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Classical - Released August 1, 2020 | Universal Music Australia Pty. Ltd.

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Classical - Released September 13, 2019 | Universal Music Australia Pty. Ltd.

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Symphonic Music - Released August 16, 2019 | Decca

Handel orchestral favourites from the 1950s in a winning combination of old-school polish and unaffected stylistic refinement.With this and several other albums, Eloquence celebrates the art of Thurston Dart, the harpsichordist, conductor and editor who played a leading role in the early-music revival in postwar Britain. After his death in 1971 at the age of just 49, his fellow harpsichordist Igor Kipnis paid fulsome tribute to ‘a man of many parts’, whose 1954 volume on The Interpretation of Music had attained testamentary authority among his fellow musicians, matched by the skill, style and flourish of his many recordings: ‘He was the ideal musicologist-performer.’ Kipnis singled out this 1959 L’Oiseau-Lyre recording of the Water Music as a classic. Alongside the legendary winds-only account of the Fireworks Music led by Sir Charles Mackerras it was chosen by Stereo Review in 1964 as a defining album in a general introduction to Baroque culture: ‘I cannot think of two other Baroque recordings that I could recommend more unreservedly.’ Dart and his colleague Brian Priestman attempted to reassemble the whole of the Water Music as it had first been heard, on a fine summer’s evening in 1717, played on barges sailing down the Thames. The LP format had necessitated the omission of some repeats in the music, but that ‘the orchestration on this disc is Handel’s throughout – he was one of the most skilful orchestrators of the 18th century, and may be presumed to have understood what he was doing’. The couplings are drawn from a pair of Decca albums: overtures directed by Boyd Neel (in 1954) and George Szell (in 1961) with a chaste restraint and lively rhythmic precision that complements the extrovert fantasy of Dart’s performing instincts. Added are two of the Mozart Epistle Sonatas recorded in 1956. (© Decca Music Group Limited / Universal Music Australia Pty Ltd.)
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Chamber Music - Released August 16, 2019 | Decca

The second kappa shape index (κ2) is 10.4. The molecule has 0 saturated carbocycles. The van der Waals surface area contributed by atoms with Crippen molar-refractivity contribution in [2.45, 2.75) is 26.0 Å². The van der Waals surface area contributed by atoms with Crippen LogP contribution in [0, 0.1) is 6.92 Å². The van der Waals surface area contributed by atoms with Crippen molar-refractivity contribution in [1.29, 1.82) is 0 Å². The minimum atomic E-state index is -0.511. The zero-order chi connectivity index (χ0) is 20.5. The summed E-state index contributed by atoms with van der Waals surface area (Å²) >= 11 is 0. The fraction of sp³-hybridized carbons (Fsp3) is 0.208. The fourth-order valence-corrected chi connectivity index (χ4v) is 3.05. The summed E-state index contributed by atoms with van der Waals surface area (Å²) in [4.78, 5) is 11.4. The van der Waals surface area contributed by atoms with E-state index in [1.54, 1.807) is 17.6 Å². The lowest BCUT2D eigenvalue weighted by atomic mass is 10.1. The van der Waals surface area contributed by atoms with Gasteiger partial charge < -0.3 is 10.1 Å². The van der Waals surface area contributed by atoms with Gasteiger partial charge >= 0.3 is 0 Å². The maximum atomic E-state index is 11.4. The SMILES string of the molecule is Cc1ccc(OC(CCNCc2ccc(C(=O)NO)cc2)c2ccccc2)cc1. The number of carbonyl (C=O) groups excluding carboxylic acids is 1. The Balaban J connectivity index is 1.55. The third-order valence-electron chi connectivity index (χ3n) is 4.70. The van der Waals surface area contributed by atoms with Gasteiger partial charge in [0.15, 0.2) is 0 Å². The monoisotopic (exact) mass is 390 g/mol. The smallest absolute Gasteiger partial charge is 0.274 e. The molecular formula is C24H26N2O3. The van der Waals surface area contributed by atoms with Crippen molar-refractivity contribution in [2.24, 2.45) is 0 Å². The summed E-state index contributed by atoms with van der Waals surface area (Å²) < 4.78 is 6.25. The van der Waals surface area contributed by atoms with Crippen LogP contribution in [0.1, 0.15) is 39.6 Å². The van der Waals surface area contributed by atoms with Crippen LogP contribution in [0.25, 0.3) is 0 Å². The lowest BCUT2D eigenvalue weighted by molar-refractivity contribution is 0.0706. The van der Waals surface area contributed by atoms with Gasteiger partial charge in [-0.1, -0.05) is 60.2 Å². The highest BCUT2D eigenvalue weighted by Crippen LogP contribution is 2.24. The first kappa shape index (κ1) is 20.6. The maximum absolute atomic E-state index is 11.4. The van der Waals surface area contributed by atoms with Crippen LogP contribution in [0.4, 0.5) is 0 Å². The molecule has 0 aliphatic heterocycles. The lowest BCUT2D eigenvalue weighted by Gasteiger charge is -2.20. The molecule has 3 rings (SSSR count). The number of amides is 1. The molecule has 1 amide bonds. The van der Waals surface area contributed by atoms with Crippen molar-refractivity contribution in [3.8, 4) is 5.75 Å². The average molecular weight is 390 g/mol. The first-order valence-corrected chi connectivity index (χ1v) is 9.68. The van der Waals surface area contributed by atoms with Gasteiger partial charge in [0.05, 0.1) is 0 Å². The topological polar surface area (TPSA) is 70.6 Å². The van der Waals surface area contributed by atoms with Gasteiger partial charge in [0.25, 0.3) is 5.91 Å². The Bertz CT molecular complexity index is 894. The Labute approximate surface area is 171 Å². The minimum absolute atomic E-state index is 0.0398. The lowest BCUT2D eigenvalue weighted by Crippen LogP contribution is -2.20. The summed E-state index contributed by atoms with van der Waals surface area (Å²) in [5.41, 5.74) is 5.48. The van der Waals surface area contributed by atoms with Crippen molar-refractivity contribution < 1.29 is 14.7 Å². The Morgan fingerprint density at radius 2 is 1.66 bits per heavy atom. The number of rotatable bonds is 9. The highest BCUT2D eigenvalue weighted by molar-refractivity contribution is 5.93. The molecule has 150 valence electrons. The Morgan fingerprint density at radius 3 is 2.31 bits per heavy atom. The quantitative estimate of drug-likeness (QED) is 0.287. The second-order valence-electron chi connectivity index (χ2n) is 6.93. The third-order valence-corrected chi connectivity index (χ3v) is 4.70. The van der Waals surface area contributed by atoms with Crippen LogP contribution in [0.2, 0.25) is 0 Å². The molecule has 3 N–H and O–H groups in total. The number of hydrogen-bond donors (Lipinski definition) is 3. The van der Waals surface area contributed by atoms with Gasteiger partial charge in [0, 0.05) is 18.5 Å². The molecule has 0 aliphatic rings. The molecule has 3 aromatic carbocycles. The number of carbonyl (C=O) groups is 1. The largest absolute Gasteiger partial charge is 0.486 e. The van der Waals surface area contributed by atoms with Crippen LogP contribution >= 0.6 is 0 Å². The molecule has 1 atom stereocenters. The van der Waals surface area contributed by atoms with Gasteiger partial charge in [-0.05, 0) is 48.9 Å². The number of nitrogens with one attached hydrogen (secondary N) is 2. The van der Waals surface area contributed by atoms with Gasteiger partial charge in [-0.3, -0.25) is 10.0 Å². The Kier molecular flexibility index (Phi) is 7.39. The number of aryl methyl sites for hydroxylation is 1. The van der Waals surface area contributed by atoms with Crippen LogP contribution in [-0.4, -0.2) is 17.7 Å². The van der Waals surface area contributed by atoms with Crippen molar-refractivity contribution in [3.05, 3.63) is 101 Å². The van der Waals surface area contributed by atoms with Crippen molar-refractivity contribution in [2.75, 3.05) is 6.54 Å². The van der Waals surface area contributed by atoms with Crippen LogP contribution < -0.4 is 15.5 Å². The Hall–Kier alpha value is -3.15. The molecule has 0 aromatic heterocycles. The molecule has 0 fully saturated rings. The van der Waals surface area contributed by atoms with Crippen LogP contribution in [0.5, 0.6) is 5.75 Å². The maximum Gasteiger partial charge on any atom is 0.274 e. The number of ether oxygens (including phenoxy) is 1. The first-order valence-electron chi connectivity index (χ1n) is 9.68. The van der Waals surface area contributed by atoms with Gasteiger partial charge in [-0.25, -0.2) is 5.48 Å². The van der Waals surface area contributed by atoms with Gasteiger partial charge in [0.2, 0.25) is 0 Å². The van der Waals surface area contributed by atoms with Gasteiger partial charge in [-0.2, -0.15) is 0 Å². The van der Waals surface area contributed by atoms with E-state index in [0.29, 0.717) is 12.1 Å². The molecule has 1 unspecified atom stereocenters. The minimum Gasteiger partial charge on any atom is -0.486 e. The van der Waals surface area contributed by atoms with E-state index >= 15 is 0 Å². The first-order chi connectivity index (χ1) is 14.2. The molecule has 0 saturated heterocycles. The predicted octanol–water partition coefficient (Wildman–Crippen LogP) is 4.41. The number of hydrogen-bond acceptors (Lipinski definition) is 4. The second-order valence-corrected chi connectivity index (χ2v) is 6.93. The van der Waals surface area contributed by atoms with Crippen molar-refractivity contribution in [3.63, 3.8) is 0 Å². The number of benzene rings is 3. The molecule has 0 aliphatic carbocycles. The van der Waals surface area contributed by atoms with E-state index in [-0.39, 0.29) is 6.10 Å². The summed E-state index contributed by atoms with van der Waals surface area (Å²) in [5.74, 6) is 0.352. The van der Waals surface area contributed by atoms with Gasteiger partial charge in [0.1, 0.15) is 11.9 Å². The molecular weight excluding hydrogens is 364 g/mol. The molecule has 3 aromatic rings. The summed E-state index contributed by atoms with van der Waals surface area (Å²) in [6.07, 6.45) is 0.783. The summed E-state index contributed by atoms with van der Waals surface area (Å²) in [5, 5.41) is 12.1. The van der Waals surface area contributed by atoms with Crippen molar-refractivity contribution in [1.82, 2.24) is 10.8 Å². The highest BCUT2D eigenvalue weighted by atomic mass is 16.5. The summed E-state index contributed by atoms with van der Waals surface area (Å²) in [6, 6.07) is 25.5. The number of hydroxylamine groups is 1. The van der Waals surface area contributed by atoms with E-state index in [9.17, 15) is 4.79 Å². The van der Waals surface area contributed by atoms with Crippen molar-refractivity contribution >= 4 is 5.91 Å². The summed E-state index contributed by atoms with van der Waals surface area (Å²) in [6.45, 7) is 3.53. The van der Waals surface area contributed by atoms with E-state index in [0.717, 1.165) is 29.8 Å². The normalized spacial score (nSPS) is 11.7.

Two L’Oiseau-Lyre albums of English brass music from the 17th and 18th centuries – The Royal Brass Music of King James I and English Baroque Trumpet Concertos – newly compiled and remastered and issued on CD for the first time. With this and several other albums issued in 2019, Eloquence celebrates the art of Thurston Dart, the harpsichordist, conductor and editor who played a leading role in the early-music revival in postwar Britain. After his death in 1971 at the age of just 49, his fellow harpsichordist Igor Kipnis paid fulsome tribute to ‘a man of many parts’, whose 1954 volume on The Interpretation of Music had attained testamentary authority among his fellow musicians, matched by the skill, style and flourish of his many recordings: ‘He was the ideal musicologist-performer.’ In 1960 Dart convened and directed a six-strong ensemble of trumpets and trombones to record a sequence of music written for performance at the court of King James I by a twenty-piece band of sackbuts and cornetts known as the Royal Wind Music. Part-books of their repertoire were edited and in some cases reconstructed by Dart and his colleague Trevor Jones, and the result is a splendid compilation of dances and fanfares by members of the king’s musical retinue including the violist and lutenist ‘Giovanni Coprario’ who, born in London in 1570 as John Cooper, changed his name in the early seventeenth century, doubtless to add foreign lustre to his reputation. Dart’s ad hoc ensemble was led by the legendary French trumpeter Maurice André who, four years previously, had taken centre-stage to record one of the first concerto albums in his long and distinguished career. The headline name in this trio of ‘English Baroque Trumpet Concertos’ is Jeremiah Clarke, whose successful career came to an abrupt and tragic end in his early 30s with his suicide in 1707. The nine movements of his Suite in D major for trumpet, strings and winds were also reconstructed for this recording, and they include the Trumpet Voluntary (sometimes known as the Prince of Denmark’s March) to which countless brides have walked down the aisle. The names of Richard Mudge and Capel Bond are far less known than they deserve to be: musicians of the English Midlands, they each left hardly more than a single collection of six concertos. In these examples edited by Gerald Finzi, they nonetheless demonstrate high craftsmanship in the Italian style and a fine awareness of the then-modern, ‘galant’ mode. (© Decca Music Group Limited / Universal Music Australia Pty Ltd.)